Changes to critical business applications or infrastructure should undergo a process of testing, evaluation, and approval if thresholds are met. This undertaking requires effort, and the intended outcome is to mitigate risk, which is the same effect as access control procedures.
Change management is one of the most beneficial processes to maintain. It’s also one of the more difficult processes to maintain. When an organization is small, the scope of what your change management program covers may be small and easy to manage. As organizations grow in size and complexity, the scope expands, bringing significant demands to have change management keep pace. Once again, the need for continual review and improvement of processes is key. Your change management program scope should include ALL critical business systems, and this may span multiple cloud and SaaS providers depending on the size and maturity of your organization.
Perhaps the most difficult (and most important) process is Disaster Recovery (DR). If the worst happens, you don’t want to be caught flat-footed. You should be in “ready position” to engage a (hopefully) well-designed and well-tested recovery plan.
The challenges of DR in the realm of Cloud and SaaS are legion. If one of your critical SaaS vendors is having service issues, that can be a bad day. If one of your cloud providers is having service issues, it’s likely that not only your services are affected, but one or more of your SaaS vendors as well. That reality quickly becomes terrible, horrible, no good, very bad day territory.
Like change management, disaster recovery has a sprawling scope that’s dictated in part by the size, complexity, and maturity of your business. Do all of your business critical services have RPOs (Recovery Point Objectives) and RTOs (Recovery Time Objectives) defined? When was the last time those objectives were tested? Could changes in the scope or nature of those services have affected your RTO?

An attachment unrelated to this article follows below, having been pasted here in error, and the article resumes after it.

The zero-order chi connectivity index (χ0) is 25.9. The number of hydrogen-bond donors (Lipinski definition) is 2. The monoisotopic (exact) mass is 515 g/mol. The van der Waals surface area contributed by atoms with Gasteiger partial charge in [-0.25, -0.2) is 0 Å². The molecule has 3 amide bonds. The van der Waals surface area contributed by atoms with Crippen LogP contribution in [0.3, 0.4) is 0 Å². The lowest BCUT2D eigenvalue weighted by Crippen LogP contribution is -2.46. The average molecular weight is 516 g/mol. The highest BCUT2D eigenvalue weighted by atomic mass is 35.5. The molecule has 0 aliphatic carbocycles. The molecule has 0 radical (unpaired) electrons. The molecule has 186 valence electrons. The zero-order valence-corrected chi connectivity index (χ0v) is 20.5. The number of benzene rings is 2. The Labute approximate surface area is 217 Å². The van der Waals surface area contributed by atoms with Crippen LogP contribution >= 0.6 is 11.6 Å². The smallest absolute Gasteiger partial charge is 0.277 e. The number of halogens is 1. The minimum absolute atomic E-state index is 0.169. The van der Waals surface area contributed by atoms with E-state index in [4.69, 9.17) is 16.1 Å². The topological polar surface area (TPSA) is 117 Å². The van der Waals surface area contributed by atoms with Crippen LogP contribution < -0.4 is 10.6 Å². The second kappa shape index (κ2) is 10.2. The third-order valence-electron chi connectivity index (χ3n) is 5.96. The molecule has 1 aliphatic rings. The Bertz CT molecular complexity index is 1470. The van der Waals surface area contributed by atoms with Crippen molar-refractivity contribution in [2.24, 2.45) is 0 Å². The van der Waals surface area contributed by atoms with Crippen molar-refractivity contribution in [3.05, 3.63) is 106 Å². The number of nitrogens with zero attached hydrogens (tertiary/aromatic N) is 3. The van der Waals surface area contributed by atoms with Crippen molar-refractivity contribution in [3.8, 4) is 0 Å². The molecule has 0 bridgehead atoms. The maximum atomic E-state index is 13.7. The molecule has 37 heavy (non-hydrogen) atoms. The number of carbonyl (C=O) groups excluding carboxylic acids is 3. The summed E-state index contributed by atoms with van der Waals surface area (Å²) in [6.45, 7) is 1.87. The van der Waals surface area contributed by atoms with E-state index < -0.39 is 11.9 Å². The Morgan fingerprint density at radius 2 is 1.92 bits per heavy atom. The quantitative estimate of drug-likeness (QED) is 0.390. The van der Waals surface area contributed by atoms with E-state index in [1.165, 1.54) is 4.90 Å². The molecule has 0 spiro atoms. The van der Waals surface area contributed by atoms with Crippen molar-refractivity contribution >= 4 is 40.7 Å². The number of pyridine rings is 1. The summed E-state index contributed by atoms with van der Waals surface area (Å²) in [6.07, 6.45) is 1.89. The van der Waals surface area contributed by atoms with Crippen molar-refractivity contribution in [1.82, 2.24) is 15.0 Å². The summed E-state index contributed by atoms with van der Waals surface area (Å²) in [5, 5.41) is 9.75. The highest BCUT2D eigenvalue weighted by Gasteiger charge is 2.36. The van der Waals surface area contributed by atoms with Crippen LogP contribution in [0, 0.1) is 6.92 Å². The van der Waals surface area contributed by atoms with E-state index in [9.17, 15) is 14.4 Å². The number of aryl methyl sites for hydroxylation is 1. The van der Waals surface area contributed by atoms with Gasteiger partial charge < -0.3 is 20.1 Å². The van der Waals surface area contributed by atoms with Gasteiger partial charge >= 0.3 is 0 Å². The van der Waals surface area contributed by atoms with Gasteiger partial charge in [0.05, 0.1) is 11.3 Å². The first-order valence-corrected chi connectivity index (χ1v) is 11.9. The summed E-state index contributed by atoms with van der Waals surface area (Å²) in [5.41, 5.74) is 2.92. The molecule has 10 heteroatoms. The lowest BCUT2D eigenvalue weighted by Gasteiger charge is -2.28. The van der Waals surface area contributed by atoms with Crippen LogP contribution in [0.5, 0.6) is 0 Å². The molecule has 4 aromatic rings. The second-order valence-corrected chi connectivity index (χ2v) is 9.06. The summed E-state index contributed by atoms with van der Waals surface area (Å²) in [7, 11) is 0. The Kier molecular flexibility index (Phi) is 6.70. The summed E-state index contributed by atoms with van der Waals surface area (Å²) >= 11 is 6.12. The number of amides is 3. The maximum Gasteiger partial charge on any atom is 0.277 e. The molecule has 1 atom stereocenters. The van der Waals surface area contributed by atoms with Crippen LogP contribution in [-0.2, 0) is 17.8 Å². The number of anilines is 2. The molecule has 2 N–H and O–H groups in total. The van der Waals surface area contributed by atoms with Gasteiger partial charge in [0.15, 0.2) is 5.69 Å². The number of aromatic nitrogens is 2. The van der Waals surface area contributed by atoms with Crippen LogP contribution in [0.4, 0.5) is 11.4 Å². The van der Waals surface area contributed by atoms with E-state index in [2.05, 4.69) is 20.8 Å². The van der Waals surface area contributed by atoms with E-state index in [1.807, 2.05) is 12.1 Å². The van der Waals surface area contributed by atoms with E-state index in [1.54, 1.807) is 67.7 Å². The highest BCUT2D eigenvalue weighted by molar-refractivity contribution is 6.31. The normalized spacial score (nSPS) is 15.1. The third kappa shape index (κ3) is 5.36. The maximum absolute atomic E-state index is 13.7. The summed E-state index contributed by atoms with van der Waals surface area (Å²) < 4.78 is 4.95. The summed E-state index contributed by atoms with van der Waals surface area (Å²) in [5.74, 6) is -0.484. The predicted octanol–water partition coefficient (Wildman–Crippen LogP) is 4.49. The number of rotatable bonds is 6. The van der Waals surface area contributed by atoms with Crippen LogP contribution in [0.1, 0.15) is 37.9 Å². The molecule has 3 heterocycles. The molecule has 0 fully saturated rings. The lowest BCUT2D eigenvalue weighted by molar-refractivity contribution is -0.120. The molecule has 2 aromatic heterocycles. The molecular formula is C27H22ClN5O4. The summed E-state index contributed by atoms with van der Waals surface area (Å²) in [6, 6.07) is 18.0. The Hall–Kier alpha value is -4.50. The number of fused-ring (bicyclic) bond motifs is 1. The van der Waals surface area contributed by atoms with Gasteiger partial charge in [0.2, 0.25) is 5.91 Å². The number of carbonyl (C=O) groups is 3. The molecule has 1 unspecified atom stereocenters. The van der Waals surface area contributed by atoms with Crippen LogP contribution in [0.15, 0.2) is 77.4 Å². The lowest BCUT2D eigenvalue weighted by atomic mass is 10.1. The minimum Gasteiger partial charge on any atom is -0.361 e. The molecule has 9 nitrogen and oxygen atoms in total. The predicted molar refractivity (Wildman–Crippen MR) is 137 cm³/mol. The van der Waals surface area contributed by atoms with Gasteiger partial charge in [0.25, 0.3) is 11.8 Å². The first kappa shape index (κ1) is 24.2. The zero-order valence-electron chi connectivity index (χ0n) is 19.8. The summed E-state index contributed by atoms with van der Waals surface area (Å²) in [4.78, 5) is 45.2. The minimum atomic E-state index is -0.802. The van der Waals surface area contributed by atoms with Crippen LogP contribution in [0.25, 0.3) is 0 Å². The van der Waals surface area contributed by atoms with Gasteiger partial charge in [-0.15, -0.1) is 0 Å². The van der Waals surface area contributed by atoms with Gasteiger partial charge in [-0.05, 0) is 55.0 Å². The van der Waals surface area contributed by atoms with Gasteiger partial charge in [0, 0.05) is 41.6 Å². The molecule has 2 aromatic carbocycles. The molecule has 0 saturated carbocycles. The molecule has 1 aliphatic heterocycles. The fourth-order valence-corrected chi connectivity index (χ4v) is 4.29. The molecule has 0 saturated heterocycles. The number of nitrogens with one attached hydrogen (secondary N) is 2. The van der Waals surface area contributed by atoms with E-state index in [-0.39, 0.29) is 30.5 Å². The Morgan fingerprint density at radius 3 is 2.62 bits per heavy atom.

Talking about disaster recovery last is intentional. Organizations that take DR seriously perform exercises that prove they can make their objectives; if a test fails, gaps are identified and the process is modified and improved. A colleague of mine described a marker of a mature change management program as whether the program incorporated and addressed the impact of proposed changes to the DR program. That’s the goal here. Proactively assess impact and enact necessary changes to keep your program aligned with stated objectives.
Great, Now What?
Well, no surprise here, there is no magic bullet. However, there are ways to ease the burden. The Clumio data protection platform can help in a number of ways. Access controls are available in the platform that can mesh with your access control policy. The platform integrates with most enterprise identity providers. With features like file-level restore and full volume restore, the solution makes testing (or executing) disaster recovery scenarios almost frictionless. Meanwhile, your backup policies and compliance status with those policies is front-and-center in the platform.
To learn more about how Clumio can improve your data protection, please visit https://clumio.com/platform/